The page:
Happy Thanksgiving – Be Grateful, Not Homicidal

Thanksgiving Edited

See that woman up there?  Do you remember her?  Yeah, me neither.  My mom gave it a good run but it always ended in her pretending to be that lady up there, and instead terrified the rest of us.  Ten bucks says that woman up there isn’t even that woman.  No one is that damn happy.  Happy holidays!

In all seriousness though, holidays are stressful.  Does anyone not cringe when they see the holiday decorations appear in stores or hear Christmas music in the mall?  How have we allowed this magical time of year to become such a stressful burden?

This year I can confidently say, with Thanksgiving 3 days away that my “rest of the year self” has finally taken hold of my “holiday self” and beaten it into submission.  I am not stressed and I am not panicked.  I do not spend the holidays (or any other time if I can help it) with people I don’t like or that make me feel bad about myself anymore (I used to feel obligated, but I found this passes with age).  As such, if I mess something up, they will forgive me and therefore, there is no need to worry.  The key here is who you choose to surround yourself with.  Learning to say “no” helps here.  Avoid twatwaffles.  If they show up, add wine.

Thanksgiving is not about having the perfect family because no one does; more than half the population is divorced folks.  It is not about being the perfect cook; thank goodness because my family is screwed there.  It’s not about having a perfectly decorated house; by the time I remember to decorate I don’t feel like dragging that shit out, just to put it away again two weeks later.

Thanksgiving is about being grateful that your kids love you unconditionally even though you are an idiot.  It is about being glad you have someone to fuck up (yes, I said “fuck” in a holiday post, that’s just how I roll), cooking dinner for in the first place.  It’s about having had a relationship to make these beautiful kids even if it failed (maybe it’ll teach you something for the next one).  Thanksgiving is awesome because it isn’t about buying crap for people out of obligation and running up debt.  It’s about hanging out with people you like and eating (which is always fun) and drinking (also one of my favorite things) and bullshitting (because they like you too and want to listen).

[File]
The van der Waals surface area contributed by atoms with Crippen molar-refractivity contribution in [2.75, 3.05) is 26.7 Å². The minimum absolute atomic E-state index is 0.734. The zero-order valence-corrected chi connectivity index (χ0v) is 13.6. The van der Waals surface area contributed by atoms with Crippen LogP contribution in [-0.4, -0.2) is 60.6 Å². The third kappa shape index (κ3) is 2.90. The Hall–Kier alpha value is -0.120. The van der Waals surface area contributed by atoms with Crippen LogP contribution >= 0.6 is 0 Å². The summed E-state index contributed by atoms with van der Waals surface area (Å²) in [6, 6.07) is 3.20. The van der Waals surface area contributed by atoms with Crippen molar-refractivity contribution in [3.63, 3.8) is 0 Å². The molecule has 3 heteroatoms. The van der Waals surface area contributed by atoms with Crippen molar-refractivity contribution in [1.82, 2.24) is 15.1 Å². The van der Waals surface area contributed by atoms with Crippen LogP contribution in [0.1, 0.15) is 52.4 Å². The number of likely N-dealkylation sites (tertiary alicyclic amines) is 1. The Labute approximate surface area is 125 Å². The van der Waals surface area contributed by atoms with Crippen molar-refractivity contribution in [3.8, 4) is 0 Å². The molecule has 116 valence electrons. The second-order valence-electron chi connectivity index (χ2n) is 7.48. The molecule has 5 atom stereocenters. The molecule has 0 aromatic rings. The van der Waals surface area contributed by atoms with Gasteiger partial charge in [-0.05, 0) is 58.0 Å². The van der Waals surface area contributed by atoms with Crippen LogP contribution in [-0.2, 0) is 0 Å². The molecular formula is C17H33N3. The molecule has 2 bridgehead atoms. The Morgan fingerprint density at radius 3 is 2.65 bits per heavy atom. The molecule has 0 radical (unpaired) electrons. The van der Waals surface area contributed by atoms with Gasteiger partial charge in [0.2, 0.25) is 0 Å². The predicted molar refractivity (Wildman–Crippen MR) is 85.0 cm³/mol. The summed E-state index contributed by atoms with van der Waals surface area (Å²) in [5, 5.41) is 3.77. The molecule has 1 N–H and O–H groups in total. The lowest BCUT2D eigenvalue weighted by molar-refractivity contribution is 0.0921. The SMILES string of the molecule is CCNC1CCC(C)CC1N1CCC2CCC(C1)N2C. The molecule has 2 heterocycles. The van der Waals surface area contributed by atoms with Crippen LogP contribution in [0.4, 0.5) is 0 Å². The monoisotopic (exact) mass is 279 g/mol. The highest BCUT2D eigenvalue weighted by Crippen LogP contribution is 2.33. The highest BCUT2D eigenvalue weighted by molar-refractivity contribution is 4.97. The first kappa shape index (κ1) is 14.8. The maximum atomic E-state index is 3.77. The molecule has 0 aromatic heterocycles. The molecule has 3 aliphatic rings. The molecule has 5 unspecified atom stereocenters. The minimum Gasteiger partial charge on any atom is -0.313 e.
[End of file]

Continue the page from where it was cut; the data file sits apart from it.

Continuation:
Thanksgiving is about being grateful, not about being perfect.  This Thanksgiving, focus on your family not on obligations or appearances.

It’s Not Just Parenting, It’s Making Big People

Congrats Edited

Parents are tired.  It’s a fact.  Any parent who isn’t either has minimal custody or a nanny.  Sometimes it’s easy to get bogged down in the day-to-day bullshit and responsibilities.  You all know I am the first one to say to cut yourself some slack.  They will not in fact die if they eat drive thru when you are running late.  Their feet won’t fall off if they get dirty.  No one has to know you bribed them before going in just so they didn’t do something that makes you want to kill them while you’re in <insert annoying location>.  No one is perfect all the time.

All that said, do not forget the main goal of parenting (and yes there is a goal).  The goal of parenting, lest you forget it, is to raise functioning, competent adults.  To slowly wean your children from your interventions and teach them to take care of themselves by incrementally giving them more and more responsibility.  No one wants their child to weigh 300LB and live in their basement while subsisting on pizza and thriving on friendships they have acquired through playing online games alone.  It’s not healthy and ew, hygiene.

My girls’ aftercare program is preparing to send the children to Epcot.  I learned this when I went to pick them up.  As I read the form, I was excited for them and remembered how much I enjoyed field trips growing up.  I start tuning in to the concerned conversations around me.  I was confused that many of the parents are having a freaking cow over this.  “But it’s three hours away.”  “What if they lose my kid?”  “That’s a long bus ride.”  “Are they trained to handle this type of trip?”  The list goes on and on.

Let me start by saying that the aftercare director has single-handedly turned around our aftercare program.  It wasn’t a negative experience before but with her changes, I see what we were missing.  My children take Zumba, architecture, yoga, and art (there is other stuff but they talk a lot and I forget crap).  There is a curriculum independent of what they are taught during the day and they finish their homework before any of this even happens.